mineral oil b ased lubricants. or man-made. In engines.000 km (10. continue to be the predominant lubricant for most internal comb ustion engine applications. temperatures which cau sed petroleum-based lubricants to solidify owing to their higher wax content. But in the vast majority of vehicle applications. Higher purity and therefore better property control theoretically means synth etic oil has better mechanical properties at extremes of high and low temperatur es. Synthetic oils are derived from either Group III.Synthetic lubricants were first synthesized.000 mi) primarily due to reduced degradation by oxidation. While there is a fu ll industry surrounding regular oil changes and maintenance. sometimes as long as 16. but some synthetic oil suppliers suggest that the intervals between oil changes can be longer. although the matter better suspends within t he oil. which are the oil compon ents most vulnerable to thermal and mechanical degradation as the oil ages. Test results in dicate satisfactory performance from the oils tested. and microscopic coke particles from black soot accumulate in the oil during op . and thus they do not degrade as quickly as traditional motor oils. and may perform better for longer under stan dard conditions. or some Group V base s. synthet ic oils need lower levels of viscosity index improvers. Tests show that fully synthetic oil is superior in extreme serv ice conditions to conventional oil. The development of canola-based moto r oils began in 1996 in order to pursue environmentally friendly products. in significant quantit ies as replacements for mineral lubricants (and fuels) by German scientists in t he late 1930s and early 1940s because of their lack of sufficient quantities of crude for their (primarily military) needs. With their improved viscosity index. synthetic motor oils were formulated and commercially applie d for the first time in automotive applications. Bio-based oils Bio-based oils existed prior to the development of petroleum-based oils in the 1 9th century. Synthetics include classes of lubricants like synthetic esters as well as "ot hers" like GTL (Methane Gas-to-Liquid) (Group V) and polyalpha-olefins (Group IV ). However. A significant factor in its gain in popularity was the ability of synthetic-based lubricants to remain fluid in the sub-zero temperatures of the Eastern front in wintertime. these synthetic motor oils have a hig her viscosity index over the traditional petroleum base.000–15. an oil change is a fairly simple operation that most car owners can do themselves. Group IV. fortified with additives and with the benefit of over a century of development. The same SAE system for designa ting motor oil viscosity also applies to synthetic oils. Their specially designe d properties allow a wider temperature range at higher and lower temperatures an d often include a lower pour point. and the oil filter still fills and clogs up over time. Maintenance Oil being drained from a car The oil and the oil filter need to be periodically replaced. there is some exposure of the oil to products of internal combustion . periodic oil and filter changes should still be done with synthetic oil. Thus. Th e use of synthetic lubricants widened through the 1950s and 1960s owing to a pro perty at the other end of the temperature spectrum. So. In the mid 1970s. They have become the subject of renewed interest with the advent of bio-fuels and the push for green products. The molecules are made large and "soft" enough to retain good viscosity at h igher temperatures. although the viscosity still decreases as temperature increases. Purdu e University has funded a project to develop and test such oils.000-24. the ability to lubricate avi ation engines at temperatures that caused mineral-based lubricants to break down . they sti ll fill up with particulate matter. yet branched molecular structures interfere with solidificat ion and therefore allow flow at lower temperatures.
Manufacturers advise to not exceed their ti me or distance-driven interval for a motor oil change.000 mile myth . temperatures. The vehicle distance is inten ded to estimate the time at high temperature.000 km (3. thicker for summer heat and thinner for the winter cold. which is not necessary. those acids form and corrode the engine. but different viscosity motor oil may perform better based on the operating e nvironment. These are rough indications of the real fact ors that control when an oil change is appropriate. Engine designs are evolving t o allow the use of low-viscosity oils without the risk of excessive metal-to-met . Some manufacturers address this ( for example. adjust the viscosity for the ambient temperature change. but eventually the oil filter can become clo gged. Motor oil changes are usually scheduled based on the time in service or the dist ance that the vehicle has traveled. Some quick oil change shops recommended intervals of 5. or other depos its. BMW and VW with their respective long-life standards). and trip length. in replacing the oil. The engine user can. which reduce the viscosity and reserve alkalinity of the oil. Some engine manufacturers specify which SAE viscosity grade of oil should be use d. which include how long the o il has been run at elevated temperatures. while others do not. Also important is the quality of the oil used. one system adds an optical sensor for determining the clarity of th e oil in the engine. Many modern cars now list somewhat higher intervals for changing oil and filter. thus increa sing wear and the chance of overheating. "varnish". Th is applies to short trips of under 15 km (10 mi). how many heating cycles the engine has been through. such as RPM. the oil is not as capable of lubricating the engine. which build up more contaminants. primarily to improve fuel efficiency. At red uced viscosity.000 km (7. Should the reserve alkalinity decline to zer o. The oil filter remove s many of the particles and sludge. "acids". This has led to a campaign by the California EPA against the 3. Time-based intervals account for the short-trip drivers who drive short distance s.000 mi) or ever y three months. By the mid-1980s. Reserve alkalinity is the ability of th e oil to resist formation of acids. A modern typical application would be Honda motor's us e of 5W-20 viscosity oil for 12. Many manufacturers have varying requirements and have designations f or motor oil they require to be used. The motor oil and especially the additives also undergo thermal and mechanical d egradation. while the time in service is suppo sed to correlate with the number of vehicle trips and capture the number of heat ing cycles. Such particles could circulate in the oil and grind against the part surfaces causing wear. recommended viscosities had moved down to 10W-30. and how hard the engine has worked. These systems are commonly known as Oil Life Monitors or OL Ms. an d other contamination that leads to "sludge". Low er viscosity oils are common in newer vehicles. Also the rubbing of metal engine parts produces some microscopic metall ic particles from the wearing of the surfaces. with the constraint of " severe" service requiring more frequent changes with less-than ideal driving. promoting vehicle manufacturer's recommendations for oil change intervals over those of the oil change industry.eration. Many manufacturers have engine computer calculations to estimate the oil's condition based on the factors which degrade it. according to many automobile manufacture rs. if used for extremely long periods. especially with synthetics (synth etics are more stable than conventional oils). excess fuel.500 mi). where the oil does not get to full operating temperature long enough to burn off condensation. Oil does not degrade significantly just sitting in a cold engine.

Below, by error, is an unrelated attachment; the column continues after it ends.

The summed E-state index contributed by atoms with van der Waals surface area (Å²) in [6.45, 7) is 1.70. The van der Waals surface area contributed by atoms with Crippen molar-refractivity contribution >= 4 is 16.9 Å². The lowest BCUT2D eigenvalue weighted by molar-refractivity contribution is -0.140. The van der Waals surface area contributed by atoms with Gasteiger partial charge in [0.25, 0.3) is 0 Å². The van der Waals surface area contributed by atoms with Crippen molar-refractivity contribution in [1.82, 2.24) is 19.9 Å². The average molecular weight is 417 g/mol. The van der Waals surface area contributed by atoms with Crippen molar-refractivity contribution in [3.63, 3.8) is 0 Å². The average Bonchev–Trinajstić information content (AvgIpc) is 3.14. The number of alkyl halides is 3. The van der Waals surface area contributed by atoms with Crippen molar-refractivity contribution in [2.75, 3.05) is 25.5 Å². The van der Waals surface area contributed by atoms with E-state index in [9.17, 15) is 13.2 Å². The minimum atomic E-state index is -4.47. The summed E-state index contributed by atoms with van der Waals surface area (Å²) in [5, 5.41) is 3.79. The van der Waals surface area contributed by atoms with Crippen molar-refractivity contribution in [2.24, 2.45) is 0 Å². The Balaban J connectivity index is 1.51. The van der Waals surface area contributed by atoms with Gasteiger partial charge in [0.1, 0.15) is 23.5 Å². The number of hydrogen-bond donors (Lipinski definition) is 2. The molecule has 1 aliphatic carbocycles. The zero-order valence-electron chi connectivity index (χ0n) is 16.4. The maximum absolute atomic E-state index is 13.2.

. 2005) Biodegradable Motor Oils based on esters or hydrocarbon-ester blends appeared in the 1990s followed by formulations beginning in 2000 which respond to the bio-n o-tox-criteria of the European preparations directive (EC/1999/45).S. Packaging [icon] This section requires expansion. The California State public contract code defines a re-refined mo tor oil as one that contains at least 70% re-refined base stock. T hey offer zero-ash. The heat of the furnace breaks down the molecular chains of polyethylene into wax.3 U. qt) due to most small to mid-size engines require around 3.5 U. bypassing the expensive Fischer-Tropsch process . the spouts could be used to puncture the top of the can and to provide an easy way to pour the oil. before the modern plastic bottle which started to appear in the 1980s. From there.6 to 5. (September 2010) Motor oil came in glass bottles.S. principally in the cam and valve mechanism. leavi ng a clear oil. Oil can spouts were made separately from the cans.S. that they not only are biodegradable according to OECD 301x test methods. . In modern times oil is generally found on the market in small bottles in the siz e of either 1 U. The plastic is melted and then pumped into a furnace. et al. bu t also the aquatic toxicities (fish. this clean "base stock" is blended with some virgin base stock and a new additives package to make a finished lubricant product tha t can be just as effective as lubricants made with all-virgin oil. a common plastic product found in many consumer containers. (Miller. daphnie) are each above 100 mg/L. Another class of base oils suited for engine oil are the polyalkylene glycols. bio-no-tox properties and lean burn characteristics.4 to 5 litres (4. quart (946mL) or 1L as well as in larger plastic containers r anging from approximately 4.6 to 5. This mea ns. metal cans and metal/cardboard cans.8 to 5. Re-refining cleans the contaminants and used additives out o f the dirty oil. is used to make wax with the correct molecular properties for conversion into a lubricant.2 litres (3. but other standards are signifi cantly higher. Finally. qt) of en gine oil. The Unite d States Environmental Protection Agency (EPA) defines re-refined products as co ntaining at least 25% re-refined base stock.al abrasion. Future A new process to break down polyethylene. the wax is s ubjected to a catalytic process that alters the wax's molecular structure. algae. Re-refined motor oil Main article: Automotive oil recycling The oil in a motor oil product does break down and burns as it is used in an eng ine — it also gets contaminated with particles and chemicals that make it a less e ffective lubricant.